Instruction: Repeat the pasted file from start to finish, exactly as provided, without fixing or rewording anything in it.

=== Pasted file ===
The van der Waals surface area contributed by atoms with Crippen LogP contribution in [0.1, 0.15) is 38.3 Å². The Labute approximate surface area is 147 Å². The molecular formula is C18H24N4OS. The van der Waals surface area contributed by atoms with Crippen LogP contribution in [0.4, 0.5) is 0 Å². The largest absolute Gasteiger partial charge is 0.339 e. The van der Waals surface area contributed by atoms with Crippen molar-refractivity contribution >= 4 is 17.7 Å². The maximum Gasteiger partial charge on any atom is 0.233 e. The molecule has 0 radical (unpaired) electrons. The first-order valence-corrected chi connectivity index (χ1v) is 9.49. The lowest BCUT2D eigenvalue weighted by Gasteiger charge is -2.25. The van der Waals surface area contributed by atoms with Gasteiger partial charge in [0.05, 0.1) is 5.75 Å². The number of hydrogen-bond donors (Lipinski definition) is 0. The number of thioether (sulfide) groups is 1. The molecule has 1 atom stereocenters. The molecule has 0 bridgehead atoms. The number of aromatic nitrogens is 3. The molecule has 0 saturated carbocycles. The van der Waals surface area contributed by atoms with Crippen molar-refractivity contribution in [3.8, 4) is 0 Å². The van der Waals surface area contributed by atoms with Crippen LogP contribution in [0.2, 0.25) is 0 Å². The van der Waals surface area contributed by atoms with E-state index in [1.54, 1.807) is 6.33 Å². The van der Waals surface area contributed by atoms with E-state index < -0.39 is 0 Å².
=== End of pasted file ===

The van der Waals surface area contributed by atoms with Crippen LogP contribution in [0.1, 0.15) is 38.3 Å². The Labute approximate surface area is 147 Å². The molecular formula is C18H24N4OS. The van der Waals surface area contributed by atoms with Crippen LogP contribution in [0.4, 0.5) is 0 Å². The largest absolute Gasteiger partial charge is 0.339 e. The van der Waals surface area contributed by atoms with Crippen molar-refractivity contribution >= 4 is 17.7 Å². The maximum Gasteiger partial charge on any atom is 0.233 e. The molecule has 0 radical (unpaired) electrons. The first-order valence-corrected chi connectivity index (χ1v) is 9.49. The lowest BCUT2D eigenvalue weighted by Gasteiger charge is -2.25. The van der Waals surface area contributed by atoms with Gasteiger partial charge in [0.05, 0.1) is 5.75 Å². The number of hydrogen-bond donors (Lipinski definition) is 0. The number of thioether (sulfide) groups is 1. The molecule has 1 atom stereocenters. The molecule has 0 bridgehead atoms. The number of aromatic nitrogens is 3. The molecule has 0 saturated carbocycles. The van der Waals surface area contributed by atoms with Crippen molar-refractivity contribution in [3.8, 4) is 0 Å². The van der Waals surface area contributed by atoms with Crippen LogP contribution in [0.2, 0.25) is 0 Å². The van der Waals surface area contributed by atoms with E-state index in [1.54, 1.807) is 6.33 Å². The van der Waals surface area contributed by atoms with E-state index < -0.39 is 0 Å².